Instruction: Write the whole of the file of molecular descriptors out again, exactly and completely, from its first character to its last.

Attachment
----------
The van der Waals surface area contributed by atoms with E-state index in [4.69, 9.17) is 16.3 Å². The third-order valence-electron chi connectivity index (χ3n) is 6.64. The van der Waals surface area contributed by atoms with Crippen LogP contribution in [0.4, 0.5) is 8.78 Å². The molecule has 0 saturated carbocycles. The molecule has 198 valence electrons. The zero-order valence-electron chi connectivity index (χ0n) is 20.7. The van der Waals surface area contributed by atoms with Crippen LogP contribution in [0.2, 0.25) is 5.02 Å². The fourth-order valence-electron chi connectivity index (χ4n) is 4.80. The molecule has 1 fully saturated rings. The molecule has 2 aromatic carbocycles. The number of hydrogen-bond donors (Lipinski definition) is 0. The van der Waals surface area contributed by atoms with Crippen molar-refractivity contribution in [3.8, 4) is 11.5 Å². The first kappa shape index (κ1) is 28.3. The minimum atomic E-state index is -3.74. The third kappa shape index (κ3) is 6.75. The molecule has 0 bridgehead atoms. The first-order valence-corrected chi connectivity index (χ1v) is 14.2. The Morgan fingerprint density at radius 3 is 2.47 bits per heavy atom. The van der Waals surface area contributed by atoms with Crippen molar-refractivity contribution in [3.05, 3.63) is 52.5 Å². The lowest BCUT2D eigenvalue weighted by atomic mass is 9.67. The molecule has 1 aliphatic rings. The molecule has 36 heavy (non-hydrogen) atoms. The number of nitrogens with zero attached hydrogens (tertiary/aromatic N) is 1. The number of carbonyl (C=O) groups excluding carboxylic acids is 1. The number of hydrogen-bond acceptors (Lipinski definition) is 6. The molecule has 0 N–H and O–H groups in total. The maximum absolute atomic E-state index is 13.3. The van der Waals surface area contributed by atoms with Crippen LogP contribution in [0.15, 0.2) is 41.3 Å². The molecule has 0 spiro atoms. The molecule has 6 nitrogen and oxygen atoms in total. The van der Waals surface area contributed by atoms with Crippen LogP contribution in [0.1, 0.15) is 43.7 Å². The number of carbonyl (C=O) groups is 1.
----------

The van der Waals surface area contributed by atoms with E-state index in [4.69, 9.17) is 16.3 Å². The third-order valence-electron chi connectivity index (χ3n) is 6.64. The van der Waals surface area contributed by atoms with Crippen LogP contribution in [0.4, 0.5) is 8.78 Å². The molecule has 0 saturated carbocycles. The molecule has 198 valence electrons. The zero-order valence-electron chi connectivity index (χ0n) is 20.7. The van der Waals surface area contributed by atoms with Crippen LogP contribution in [0.2, 0.25) is 5.02 Å². The fourth-order valence-electron chi connectivity index (χ4n) is 4.80. The molecule has 1 fully saturated rings. The molecule has 2 aromatic carbocycles. The number of hydrogen-bond donors (Lipinski definition) is 0. The van der Waals surface area contributed by atoms with Crippen molar-refractivity contribution in [3.8, 4) is 11.5 Å². The first kappa shape index (κ1) is 28.3. The minimum atomic E-state index is -3.74. The third kappa shape index (κ3) is 6.75. The molecule has 0 bridgehead atoms. The first-order valence-corrected chi connectivity index (χ1v) is 14.2. The Morgan fingerprint density at radius 3 is 2.47 bits per heavy atom. The van der Waals surface area contributed by atoms with Crippen molar-refractivity contribution in [3.05, 3.63) is 52.5 Å². The lowest BCUT2D eigenvalue weighted by atomic mass is 9.67. The molecule has 1 aliphatic rings. The molecule has 36 heavy (non-hydrogen) atoms. The number of nitrogens with zero attached hydrogens (tertiary/aromatic N) is 1. The number of carbonyl (C=O) groups excluding carboxylic acids is 1. The number of hydrogen-bond acceptors (Lipinski definition) is 6. The molecule has 0 N–H and O–H groups in total. The maximum absolute atomic E-state index is 13.3. The van der Waals surface area contributed by atoms with Crippen LogP contribution in [0.15, 0.2) is 41.3 Å². The molecule has 0 spiro atoms. The molecule has 6 nitrogen and oxygen atoms in total. The van der Waals surface area contributed by atoms with Crippen LogP contribution in [0.1, 0.15) is 43.7 Å². The number of carbonyl (C=O) groups is 1.